She has inspired so many, with humble courage, with quiet determination, with dignity and with steely resolve.
Some might call her hunger strike an act of desperation, a desperate act to save her community, her people. But it has become so much more than that.
Chief Theresa Spence has inspired her fellow First Nations citizens and so many more to “idle no more.” She has inspired them to dance and drum, to stand up, to speak out and to be one. To be peaceful, to use non-violence, because, in her words, the children are watching.
And by mobilizing young people, Chief Theresa Spence has done something great. She has given her people hope. Hope is such a powerful motivator. It is the foundation, the catalyst for change. And in the face of such desperation, such audacity, such humility, such dignity, once wonders how a prime minister, even one as taciturn as Stephen Harper, can continue to ignore her pleas.
Chief Spence has known adversity in her life, as a survivor of the residential school system. She writes for the http://www.idlenomore1.
blogspot.ca website that Christmas is an especially difficult time for her, having lost her mother at the age of nine on Christmas Day in 1951. The administrators of the residential school system barred her from attending her mother’s funeral.
And now, half a century later, the chief of a small northern Ontario community of Attawapiskat — which was thrust into the national spotlight earlier this year because of its substandard and shoddy housing conditions — has galvanized First Nations peoples with a single act of defiance, of desperation.
She started her hunger strike on Dec. 11. Chief Theresa Spence fasts on Victoria Island in the shadow of Parliament and by doing so has shown that sometimes when you feel the most powerless, it can also be the time when your courage reaches new heights.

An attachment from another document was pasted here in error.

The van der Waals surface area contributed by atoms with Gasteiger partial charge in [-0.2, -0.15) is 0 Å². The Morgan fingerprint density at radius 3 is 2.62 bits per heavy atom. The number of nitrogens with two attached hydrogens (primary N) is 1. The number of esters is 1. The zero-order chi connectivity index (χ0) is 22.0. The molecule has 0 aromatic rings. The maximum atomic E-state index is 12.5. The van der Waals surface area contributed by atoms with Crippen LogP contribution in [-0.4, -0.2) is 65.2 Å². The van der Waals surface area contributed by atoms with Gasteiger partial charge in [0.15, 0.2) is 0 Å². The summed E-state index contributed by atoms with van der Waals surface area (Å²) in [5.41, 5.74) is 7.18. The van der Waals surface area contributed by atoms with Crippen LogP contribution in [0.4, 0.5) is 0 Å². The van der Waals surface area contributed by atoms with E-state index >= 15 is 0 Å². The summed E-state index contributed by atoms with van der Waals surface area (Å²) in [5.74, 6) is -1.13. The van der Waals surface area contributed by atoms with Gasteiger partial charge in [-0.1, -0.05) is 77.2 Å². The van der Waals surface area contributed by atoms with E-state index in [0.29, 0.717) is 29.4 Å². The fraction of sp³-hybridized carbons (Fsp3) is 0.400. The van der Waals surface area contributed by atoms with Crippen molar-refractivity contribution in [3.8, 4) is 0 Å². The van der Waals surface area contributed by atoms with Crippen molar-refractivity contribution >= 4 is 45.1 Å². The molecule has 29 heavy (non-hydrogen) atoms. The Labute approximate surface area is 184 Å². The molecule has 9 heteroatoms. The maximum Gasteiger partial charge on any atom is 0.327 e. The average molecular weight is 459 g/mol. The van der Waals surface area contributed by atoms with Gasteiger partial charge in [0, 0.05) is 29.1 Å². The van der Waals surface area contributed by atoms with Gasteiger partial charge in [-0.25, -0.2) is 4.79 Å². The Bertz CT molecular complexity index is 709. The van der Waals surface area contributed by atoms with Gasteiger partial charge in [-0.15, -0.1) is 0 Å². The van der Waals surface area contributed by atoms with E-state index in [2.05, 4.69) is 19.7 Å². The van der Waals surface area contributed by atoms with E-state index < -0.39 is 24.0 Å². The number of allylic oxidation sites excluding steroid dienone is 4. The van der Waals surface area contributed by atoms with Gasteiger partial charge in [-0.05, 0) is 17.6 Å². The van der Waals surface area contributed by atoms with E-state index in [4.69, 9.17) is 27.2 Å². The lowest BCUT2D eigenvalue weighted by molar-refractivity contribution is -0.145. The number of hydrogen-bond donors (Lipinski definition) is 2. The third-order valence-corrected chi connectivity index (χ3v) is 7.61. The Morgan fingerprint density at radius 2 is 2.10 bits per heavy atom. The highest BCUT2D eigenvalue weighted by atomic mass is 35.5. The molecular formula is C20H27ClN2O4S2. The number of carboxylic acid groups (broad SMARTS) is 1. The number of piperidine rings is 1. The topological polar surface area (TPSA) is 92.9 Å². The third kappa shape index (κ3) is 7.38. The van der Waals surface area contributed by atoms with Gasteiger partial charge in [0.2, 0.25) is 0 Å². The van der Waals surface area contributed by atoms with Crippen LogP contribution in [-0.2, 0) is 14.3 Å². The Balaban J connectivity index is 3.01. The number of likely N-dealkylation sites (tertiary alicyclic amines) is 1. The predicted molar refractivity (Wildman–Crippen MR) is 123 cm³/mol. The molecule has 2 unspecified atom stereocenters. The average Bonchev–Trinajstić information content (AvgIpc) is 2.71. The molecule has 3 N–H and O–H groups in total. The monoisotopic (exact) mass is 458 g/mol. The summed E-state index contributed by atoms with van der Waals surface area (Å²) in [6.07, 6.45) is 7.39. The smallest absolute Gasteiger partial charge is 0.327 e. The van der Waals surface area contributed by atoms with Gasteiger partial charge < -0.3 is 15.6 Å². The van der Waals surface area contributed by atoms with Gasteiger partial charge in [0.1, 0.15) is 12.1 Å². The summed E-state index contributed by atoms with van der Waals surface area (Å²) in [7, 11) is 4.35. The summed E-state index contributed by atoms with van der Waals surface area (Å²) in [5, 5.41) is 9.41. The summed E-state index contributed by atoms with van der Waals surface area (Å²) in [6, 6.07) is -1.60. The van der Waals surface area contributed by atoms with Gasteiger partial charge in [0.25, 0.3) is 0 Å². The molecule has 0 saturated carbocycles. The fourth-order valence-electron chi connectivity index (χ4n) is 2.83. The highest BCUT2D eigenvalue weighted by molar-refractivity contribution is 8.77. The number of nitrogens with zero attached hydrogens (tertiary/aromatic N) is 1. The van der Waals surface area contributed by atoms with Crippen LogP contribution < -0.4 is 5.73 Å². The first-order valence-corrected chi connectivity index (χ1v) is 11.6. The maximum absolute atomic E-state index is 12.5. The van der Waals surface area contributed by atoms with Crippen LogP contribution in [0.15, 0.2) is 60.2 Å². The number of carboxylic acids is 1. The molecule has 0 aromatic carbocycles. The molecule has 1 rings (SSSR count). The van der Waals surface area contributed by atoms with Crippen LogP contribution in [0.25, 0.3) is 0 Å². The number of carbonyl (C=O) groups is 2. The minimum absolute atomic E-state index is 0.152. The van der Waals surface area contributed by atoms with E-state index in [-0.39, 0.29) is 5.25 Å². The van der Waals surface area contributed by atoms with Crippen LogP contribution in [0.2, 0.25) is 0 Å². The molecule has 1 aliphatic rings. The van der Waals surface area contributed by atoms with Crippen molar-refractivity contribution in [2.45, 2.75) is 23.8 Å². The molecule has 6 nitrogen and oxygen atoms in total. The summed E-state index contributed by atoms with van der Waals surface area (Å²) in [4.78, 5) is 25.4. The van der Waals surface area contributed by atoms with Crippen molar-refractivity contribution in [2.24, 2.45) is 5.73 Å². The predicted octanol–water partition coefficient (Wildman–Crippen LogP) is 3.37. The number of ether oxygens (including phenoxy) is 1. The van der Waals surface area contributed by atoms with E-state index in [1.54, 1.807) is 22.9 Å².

She has said clearly and without hesitation that she is willing to die for her people. Such fearlessness.
Tired of feeling powerless, she took this grave act to bring attention to the hopelessness felt by so many in her community and in First Nations communities across the country.
Perhaps the latest undemocratic Harper government omnibus bill was the last straw, or perhaps it was something much closer to home: the plight of a single mother, living with her children in deplorable developing-world conditions in her own community. Perhaps it was years of frustration, injustice, contempt.
The problems facing First Nations people and their communities are profoundly complex. They will not be solved overnight or in one meeting between First Nations leaders and the prime minister.
The government’s latest omnibus bill (Bill C-45) is viewed by First Nations as a violation of long-standing treaty rights as well as in violation of various articles of the United Nations Declaration on the Rights of Indigenous Peoples, including the right to participate in decision-making in matters that affect their rights through representatives chosen by them.
But in typical Harper government fashion, no one was consulted on Bill 45, the second nasty omnibus budget bill rammed through Parliament this year.
Is a hunger strike the answer? I honestly do not know, but then I have not known Chief Spence’s anguish. After all, she says her act is not about “anger, it is about pain.”
But I do so worry about this brave woman who starves herself while waiting for a meeting with the prime minister. I worry because Stephen Harper is a very stubborn man.
And Chief Spence is asking him, for once, to govern with his heart. I fear, and so want to be proven wrong, that this is not possible for this prime minister.
As I write this, Chief Theresa Spence had spent 15 days, including Christmas Day, on a hunger strike. By the time you read this, more days will have passed.
It is impossible not to compare the differences between this woman and the man she is trying to meet. She inspires hope. He trades in fear. She unites, while he divides.
And yet, this prime minister may have finally met his match. A match made out of desperation, hope, courage and a whole lot of heart.
I add my voice to the thousands calling on the prime minister to meet with Chief Spence.
Chief Theresa Spence’s act of hope reminds me of something written by Indian author and political activist Arundhati Roy: “Another world is not only possible, she is on her way. On a quiet day, I can hear her breathing.”
Idle no more.
Lana Payne is president of the
Newfoundland and Labrador Federation of Labour. She can be reached by email at firstname.lastname@example.org.
Her column returns Jan. 12.